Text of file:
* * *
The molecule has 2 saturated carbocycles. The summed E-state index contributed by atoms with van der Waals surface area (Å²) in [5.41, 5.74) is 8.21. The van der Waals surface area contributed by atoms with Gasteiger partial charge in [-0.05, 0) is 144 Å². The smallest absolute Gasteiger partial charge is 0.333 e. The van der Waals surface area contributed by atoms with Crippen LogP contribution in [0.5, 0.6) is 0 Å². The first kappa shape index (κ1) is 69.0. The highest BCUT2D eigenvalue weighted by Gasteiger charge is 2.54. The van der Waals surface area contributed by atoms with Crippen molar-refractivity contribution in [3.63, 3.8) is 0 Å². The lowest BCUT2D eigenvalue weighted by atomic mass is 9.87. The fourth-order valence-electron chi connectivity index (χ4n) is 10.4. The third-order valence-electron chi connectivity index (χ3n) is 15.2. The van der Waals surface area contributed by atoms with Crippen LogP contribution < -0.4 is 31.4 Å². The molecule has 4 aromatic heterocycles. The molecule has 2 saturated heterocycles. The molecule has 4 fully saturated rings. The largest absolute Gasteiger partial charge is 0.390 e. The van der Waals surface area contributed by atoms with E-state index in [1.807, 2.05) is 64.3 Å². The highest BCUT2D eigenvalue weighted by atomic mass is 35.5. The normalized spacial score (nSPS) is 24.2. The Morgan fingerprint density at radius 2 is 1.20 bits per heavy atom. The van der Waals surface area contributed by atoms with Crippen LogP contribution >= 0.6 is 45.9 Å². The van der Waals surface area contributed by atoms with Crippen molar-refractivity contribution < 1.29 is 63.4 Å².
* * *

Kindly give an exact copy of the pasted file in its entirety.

The molecule has 2 saturated carbocycles. The summed E-state index contributed by atoms with van der Waals surface area (Å²) in [5.41, 5.74) is 8.21. The van der Waals surface area contributed by atoms with Gasteiger partial charge in [-0.05, 0) is 144 Å². The smallest absolute Gasteiger partial charge is 0.333 e. The van der Waals surface area contributed by atoms with Crippen LogP contribution in [0.5, 0.6) is 0 Å². The first kappa shape index (κ1) is 69.0. The highest BCUT2D eigenvalue weighted by Gasteiger charge is 2.54. The van der Waals surface area contributed by atoms with Crippen molar-refractivity contribution in [3.63, 3.8) is 0 Å². The lowest BCUT2D eigenvalue weighted by atomic mass is 9.87. The fourth-order valence-electron chi connectivity index (χ4n) is 10.4. The third-order valence-electron chi connectivity index (χ3n) is 15.2. The van der Waals surface area contributed by atoms with Crippen LogP contribution < -0.4 is 31.4 Å². The molecule has 4 aromatic heterocycles. The molecule has 2 saturated heterocycles. The molecule has 4 fully saturated rings. The largest absolute Gasteiger partial charge is 0.390 e. The van der Waals surface area contributed by atoms with E-state index in [1.807, 2.05) is 64.3 Å². The highest BCUT2D eigenvalue weighted by atomic mass is 35.5. The normalized spacial score (nSPS) is 24.2. The Morgan fingerprint density at radius 2 is 1.20 bits per heavy atom. The van der Waals surface area contributed by atoms with Crippen LogP contribution >= 0.6 is 45.9 Å². The van der Waals surface area contributed by atoms with Crippen molar-refractivity contribution < 1.29 is 63.4 Å².